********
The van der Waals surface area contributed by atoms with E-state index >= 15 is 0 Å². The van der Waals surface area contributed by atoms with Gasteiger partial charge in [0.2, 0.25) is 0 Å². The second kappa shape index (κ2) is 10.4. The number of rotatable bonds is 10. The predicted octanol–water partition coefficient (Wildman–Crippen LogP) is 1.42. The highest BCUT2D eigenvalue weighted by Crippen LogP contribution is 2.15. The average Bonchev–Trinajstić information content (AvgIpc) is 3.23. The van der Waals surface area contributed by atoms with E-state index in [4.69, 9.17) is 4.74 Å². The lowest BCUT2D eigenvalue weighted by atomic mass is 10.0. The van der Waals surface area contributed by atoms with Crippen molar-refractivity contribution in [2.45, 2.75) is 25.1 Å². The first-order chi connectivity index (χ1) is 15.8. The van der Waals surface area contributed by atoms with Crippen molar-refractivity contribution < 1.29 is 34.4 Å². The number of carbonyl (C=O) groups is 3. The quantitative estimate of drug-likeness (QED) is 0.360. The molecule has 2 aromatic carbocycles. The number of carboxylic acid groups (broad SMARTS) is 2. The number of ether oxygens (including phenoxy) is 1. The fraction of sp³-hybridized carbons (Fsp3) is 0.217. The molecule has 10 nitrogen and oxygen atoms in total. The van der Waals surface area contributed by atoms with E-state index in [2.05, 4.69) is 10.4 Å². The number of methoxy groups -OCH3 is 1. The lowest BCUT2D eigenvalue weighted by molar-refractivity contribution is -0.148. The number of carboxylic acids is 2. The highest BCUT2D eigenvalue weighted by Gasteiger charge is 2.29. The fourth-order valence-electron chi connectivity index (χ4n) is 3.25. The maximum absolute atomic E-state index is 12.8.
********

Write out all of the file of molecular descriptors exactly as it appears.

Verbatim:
The van der Waals surface area contributed by atoms with E-state index >= 15 is 0 Å². The van der Waals surface area contributed by atoms with Gasteiger partial charge in [0.2, 0.25) is 0 Å². The second kappa shape index (κ2) is 10.4. The number of rotatable bonds is 10. The predicted octanol–water partition coefficient (Wildman–Crippen LogP) is 1.42. The highest BCUT2D eigenvalue weighted by Crippen LogP contribution is 2.15. The average Bonchev–Trinajstić information content (AvgIpc) is 3.23. The van der Waals surface area contributed by atoms with E-state index in [4.69, 9.17) is 4.74 Å². The lowest BCUT2D eigenvalue weighted by atomic mass is 10.0. The van der Waals surface area contributed by atoms with Crippen molar-refractivity contribution in [2.45, 2.75) is 25.1 Å². The first-order chi connectivity index (χ1) is 15.8. The van der Waals surface area contributed by atoms with Crippen molar-refractivity contribution < 1.29 is 34.4 Å². The number of carbonyl (C=O) groups is 3. The quantitative estimate of drug-likeness (QED) is 0.360. The molecule has 2 aromatic carbocycles. The number of carboxylic acid groups (broad SMARTS) is 2. The number of ether oxygens (including phenoxy) is 1. The fraction of sp³-hybridized carbons (Fsp3) is 0.217. The molecule has 10 nitrogen and oxygen atoms in total. The van der Waals surface area contributed by atoms with E-state index in [2.05, 4.69) is 10.4 Å². The number of methoxy groups -OCH3 is 1. The lowest BCUT2D eigenvalue weighted by molar-refractivity contribution is -0.148. The number of carboxylic acids is 2. The highest BCUT2D eigenvalue weighted by Gasteiger charge is 2.29. The fourth-order valence-electron chi connectivity index (χ4n) is 3.25. The maximum absolute atomic E-state index is 12.8.